Are the Threads on Keystone easy pickings for the Fish and Birds at 40.5 degrees
I thought they died at 43 degrees, maybe just a little more time!
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Posted on Wednesday Dec 25, 2013 at 7:15 AM  
 Merry Christmas Kurt! And I certainly don't expect a answer today or even this week. Maybe some of the other pros will chime in!
 We fished Christmas eve on Keystone for blues and did not even get a bite! There were birds and shad in many places on the Arkansas arm and the Cimmaron arm. The birds looked like they were getting shad and I did not see any fish stunning or killing them. So would it be reasonable to say to my friends or my wife (she does not like it when I can't get here on some willing fish) "I can't compete with all those lethargic dying shad ". I certainly do not have a whole lot of experience with CF and they may just simply have not been bitiing during the few hrs we were on the lake.
  When I caught some bait at least two weeks ago the temp was 40.5 and a lot were floating in my tank that was only a little warmer. When I got them home in my garage tank at 48 degrees about a third of them died over the next three days, in optimum temps I usually only loose a few.
 Then I went back out at the end of that warm spell on the 18th and the water had warmed up 2 degrees with similar results.
Then again yesterday I grabbed about 200 with similar results as the previous two trips so far.
 Is there a estimate of the total biomass of all those shad compared to all fish? I have not been on the water much in cold weather to witness a shad kill. Seeing so many on the screen makes me think there would be way more than the fish and birds can eat and the whole lake is gonna look like shad soup soon!
 Just one more question This year I have caught way more threads than gizzards. Did the threads squeeze out the gizzards with the warm winter last year?
 Thanks Kurt or anyone that has any info!
Posted on Wednesday Dec 25, 2013 at 10:04 AM  
Thanks for this post Ed. Should be interesting. When I fished Keystone I never saw threadfin, but the gizzards were so thick that the best method of fishing was to move away from the main balls of bait to fish nearby structure - shallow or deep, depending on how the sun was warming waters. I've only seen large shad kills when there was a sudden change of temp and that's usually below the dam, but that was before Keystone got a good supply of threads. There should be a good source of info on threads online if no one rears there head.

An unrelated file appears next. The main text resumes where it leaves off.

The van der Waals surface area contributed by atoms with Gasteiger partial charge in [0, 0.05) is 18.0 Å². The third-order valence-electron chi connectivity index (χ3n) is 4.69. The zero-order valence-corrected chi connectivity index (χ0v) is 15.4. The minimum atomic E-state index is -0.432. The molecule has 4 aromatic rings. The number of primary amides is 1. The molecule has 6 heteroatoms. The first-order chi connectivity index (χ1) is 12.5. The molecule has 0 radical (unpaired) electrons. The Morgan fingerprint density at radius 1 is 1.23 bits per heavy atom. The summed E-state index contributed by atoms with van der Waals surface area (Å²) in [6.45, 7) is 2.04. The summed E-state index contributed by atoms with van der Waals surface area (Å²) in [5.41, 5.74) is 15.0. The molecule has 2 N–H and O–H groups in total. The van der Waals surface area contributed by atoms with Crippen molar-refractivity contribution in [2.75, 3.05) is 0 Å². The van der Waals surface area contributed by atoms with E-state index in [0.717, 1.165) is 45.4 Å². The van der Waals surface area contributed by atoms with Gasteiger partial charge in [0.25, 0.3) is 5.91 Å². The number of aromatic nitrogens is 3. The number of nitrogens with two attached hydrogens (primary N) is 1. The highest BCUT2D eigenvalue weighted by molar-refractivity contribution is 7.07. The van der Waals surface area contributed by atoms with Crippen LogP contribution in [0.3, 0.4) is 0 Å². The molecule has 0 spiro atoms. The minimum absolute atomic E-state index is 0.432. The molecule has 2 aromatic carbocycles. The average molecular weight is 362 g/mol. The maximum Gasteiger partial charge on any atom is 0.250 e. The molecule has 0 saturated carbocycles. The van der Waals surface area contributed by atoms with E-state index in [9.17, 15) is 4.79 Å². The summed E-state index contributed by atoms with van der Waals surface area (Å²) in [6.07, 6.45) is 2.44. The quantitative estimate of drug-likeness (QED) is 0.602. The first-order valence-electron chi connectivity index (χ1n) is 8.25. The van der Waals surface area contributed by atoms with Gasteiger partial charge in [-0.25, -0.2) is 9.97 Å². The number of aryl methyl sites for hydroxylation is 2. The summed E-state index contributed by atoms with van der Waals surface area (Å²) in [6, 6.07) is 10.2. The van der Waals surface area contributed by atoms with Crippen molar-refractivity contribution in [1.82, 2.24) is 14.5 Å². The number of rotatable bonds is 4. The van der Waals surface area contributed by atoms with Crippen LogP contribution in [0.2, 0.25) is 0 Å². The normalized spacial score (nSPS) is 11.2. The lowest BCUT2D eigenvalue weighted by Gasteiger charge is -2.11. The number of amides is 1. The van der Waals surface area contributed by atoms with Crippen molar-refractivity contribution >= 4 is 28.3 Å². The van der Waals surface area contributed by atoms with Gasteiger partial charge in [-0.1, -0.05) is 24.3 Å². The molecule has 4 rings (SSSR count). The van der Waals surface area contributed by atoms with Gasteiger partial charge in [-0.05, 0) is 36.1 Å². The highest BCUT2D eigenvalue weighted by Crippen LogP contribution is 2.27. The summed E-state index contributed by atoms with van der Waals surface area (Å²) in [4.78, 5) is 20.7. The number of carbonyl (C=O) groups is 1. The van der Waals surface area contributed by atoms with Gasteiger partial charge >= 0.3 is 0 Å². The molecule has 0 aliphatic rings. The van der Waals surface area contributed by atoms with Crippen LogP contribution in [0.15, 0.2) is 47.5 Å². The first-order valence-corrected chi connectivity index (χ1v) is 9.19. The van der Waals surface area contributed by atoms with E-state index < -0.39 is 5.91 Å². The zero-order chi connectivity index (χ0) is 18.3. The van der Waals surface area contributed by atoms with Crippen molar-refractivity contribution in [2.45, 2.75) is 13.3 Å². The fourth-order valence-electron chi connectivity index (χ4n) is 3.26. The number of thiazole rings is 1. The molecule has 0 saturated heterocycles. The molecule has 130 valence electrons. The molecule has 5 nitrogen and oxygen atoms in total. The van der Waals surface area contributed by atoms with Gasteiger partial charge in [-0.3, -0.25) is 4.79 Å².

Posted on Wednesday Dec 25, 2013 at 11:06 AM  
 I think my thermometer is fairly accurate, I have checked it against a Fluke. I did google the temps for threads and found less than 45 and one site saying 40 to 55. Also shallow lakes that can change temps fast will cause a kill.
Posted on Wednesday Dec 25, 2013 at 3:55 PM  
Not Kuk but-

Research has Threads start to die off about 45 degrees, and die in numbers below 40 degrees,  it dependent on how fast water cools off, if its very gradual cooling the die off is more prolonged - if its a fast chill more die off at one time - BUT all water temps are not uniform

On most southern lakes warmer water will be found after consecutive sunny days in coves that aren't affected by wind or wave action, and can be four to five degrees warmer than main lakes - all shad will bunch together in a main cold lake at the top of the water column especially later in the day to soak up available infrared warmth and the massed shad create their own micro- environment, due to sun/black body interaction.

SO on a lake like Keystone threads die off about right now, and if water gets to freezing smaller gizzards will die off too -- the bigger the shad the more it can cope with cold water.

In fact the really mongo gizzard shad prefer water temps in 50-60 degree range.

Most shad basically quit feeding when water gets cold, its not always the cold that gets them but starvation.

You will find the blues late in the day trapping shad shallow.
Those who would give up constitutional freedoms to elected officials in exchange for a false sense of security, deserve neither freedom or security.
Posted on Thursday Dec 26, 2013 at 9:54 AM  
Very interesting topics. Thanks for discussing this. 

I bought home a few shad last week and they all lived healthy lives until I left on a weekend vacation. And while I was gone, wouldn't you know it, the power went off for a day and a half. I was certain I was going to return to a tank full of dead shad but lo and behold only 15% of them died!  The tank temp was right around 50F. In the last few days, the tank temp has dipped into the mid 40's, and I've got consistent daily die off happening. Maybe the day & a half without filtration & bubbles weakened them and they are starting a die off - I'll never know. But, I'm starting to get the idea that 50F might be a magical shad storage temperature.
The more you practice, the luckier you get.
Posted on Monday Dec 30, 2013 at 9:46 AM  
I think in relation to not getting a bite while fishing for blues on keystone I'm pretty sure there was a fish kill up there, I've been out several times and have had absolute shite luck on finding blues over 2-3lbs where I used to catch lots of big fish now I'm lucky if I can catch 10lbs of them in a day.  The striper fishing for me this year up there was good though as well as the incidental LMB on my speckled trout gear lol
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